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The Mass Media

The Mass Media

The Mass Media

We Are the New Nation

Obama’s appeal is changing the face of American politics. This election was unlike any other in U.S. history. Not only because we are ushering in the nation’s first African-American president. In light of the election and troubling times, as we draw to a close a failed Presidency, many people were soaking up any and all information they can on how to transition our government.

There is no voice that is louder than a young person’s, as evidenced by the massive young voter turnout in this year’s election. The results say to me that we, the youth of the nation, are a diverse, democratic, and progressive group of people potentially changing the face of American politics one election at a time.

The 2008 Republican and Democratic candidates had our full attention in a series of journals, magazines, comics, and comedy sketches, using all forms of mass communication. Exposure of candidates has been more significant this year than in other election, showing that media output has revolutionized the political realm: candidates now have their own websites, we can now fact-check our chain e-mails, we can Google any article that makes print, and we can watch almost anything that has been previously televised including many of the catchy comedy sketches that came out of SNL, the Colbert Report, and Daily Show, as well as the debates, speeches, and interviews. We’ve been raised to use the Internet for communication, school and work, which is to say that the young voters have proficient skills in researching and analyzing the candidates in this election.

We are also experts at communicating to each other, which is something that Barack Obama understood and used as a great resource to benefit his campaign.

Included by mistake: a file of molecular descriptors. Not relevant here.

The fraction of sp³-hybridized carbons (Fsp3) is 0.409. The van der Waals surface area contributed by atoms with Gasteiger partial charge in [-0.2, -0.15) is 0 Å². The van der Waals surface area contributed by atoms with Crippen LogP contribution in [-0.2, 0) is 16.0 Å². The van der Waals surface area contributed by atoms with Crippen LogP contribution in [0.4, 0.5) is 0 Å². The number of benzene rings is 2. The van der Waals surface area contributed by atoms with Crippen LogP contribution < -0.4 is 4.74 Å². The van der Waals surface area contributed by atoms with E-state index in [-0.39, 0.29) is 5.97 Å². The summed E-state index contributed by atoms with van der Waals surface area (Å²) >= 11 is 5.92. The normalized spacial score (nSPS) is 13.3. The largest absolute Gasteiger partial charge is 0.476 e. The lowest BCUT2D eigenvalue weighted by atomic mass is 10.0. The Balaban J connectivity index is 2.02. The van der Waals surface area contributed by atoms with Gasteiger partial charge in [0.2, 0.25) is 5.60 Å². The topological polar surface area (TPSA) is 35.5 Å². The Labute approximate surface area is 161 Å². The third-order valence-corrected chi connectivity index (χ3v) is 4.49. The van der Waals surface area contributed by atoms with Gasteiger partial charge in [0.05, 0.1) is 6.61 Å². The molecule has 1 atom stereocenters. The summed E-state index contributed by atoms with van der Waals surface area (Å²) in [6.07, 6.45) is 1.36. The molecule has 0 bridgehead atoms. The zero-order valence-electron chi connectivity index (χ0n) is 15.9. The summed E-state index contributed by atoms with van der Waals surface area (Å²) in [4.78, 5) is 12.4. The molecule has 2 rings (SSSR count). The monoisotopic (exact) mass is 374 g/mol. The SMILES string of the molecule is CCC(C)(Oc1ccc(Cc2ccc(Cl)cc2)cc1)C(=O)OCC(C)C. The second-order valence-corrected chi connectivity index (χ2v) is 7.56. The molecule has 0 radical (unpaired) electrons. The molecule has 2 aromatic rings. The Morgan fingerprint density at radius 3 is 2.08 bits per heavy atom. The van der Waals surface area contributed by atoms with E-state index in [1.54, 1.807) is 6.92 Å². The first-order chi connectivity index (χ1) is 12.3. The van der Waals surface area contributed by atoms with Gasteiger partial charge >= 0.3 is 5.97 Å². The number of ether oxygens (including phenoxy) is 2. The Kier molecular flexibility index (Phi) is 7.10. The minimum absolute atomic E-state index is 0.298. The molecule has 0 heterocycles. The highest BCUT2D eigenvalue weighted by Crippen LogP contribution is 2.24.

Barack Obama targeted a massive young Internet audience by creating a social networking website with the help of Face Book designer Chris Hughes. Yahoo Site Explorer shows nearly 2 million links to My.BarackObama.com and just under a million for John McCain, which shows that Obama really tried to put himself out there and make information and networking available to voters. Obama also played the role of the cool, calm leader, who in the face of attacks remained steadfast and attentive. John McCain was very passionate at times and said the wrong things, promoting fear and anti-intellectualism among many susceptible voters. The free-market mainstream media wasn’t as susceptible to such negativity as it usually is, and neither were we.

Political satire was a factor more than ever before, presenting us with a mumbling and inconsistent senior citizen and an articulate smarty-pants. No matter who you voted for, you have to at least give points to all of the TV and Internet networks that made the information available for you to research. The media deserve credit for informing us about our candidates for the Presidency, and so does Barack Obama for his revolutionary strategy to unify the country on the common ground of change and optimism, and so do we, the young voters, for informing, sharing, and thinking.

Breaking records at the polls this year, about 23 million young people came out to vote and be heard. On November 4, we got what we wanted: change.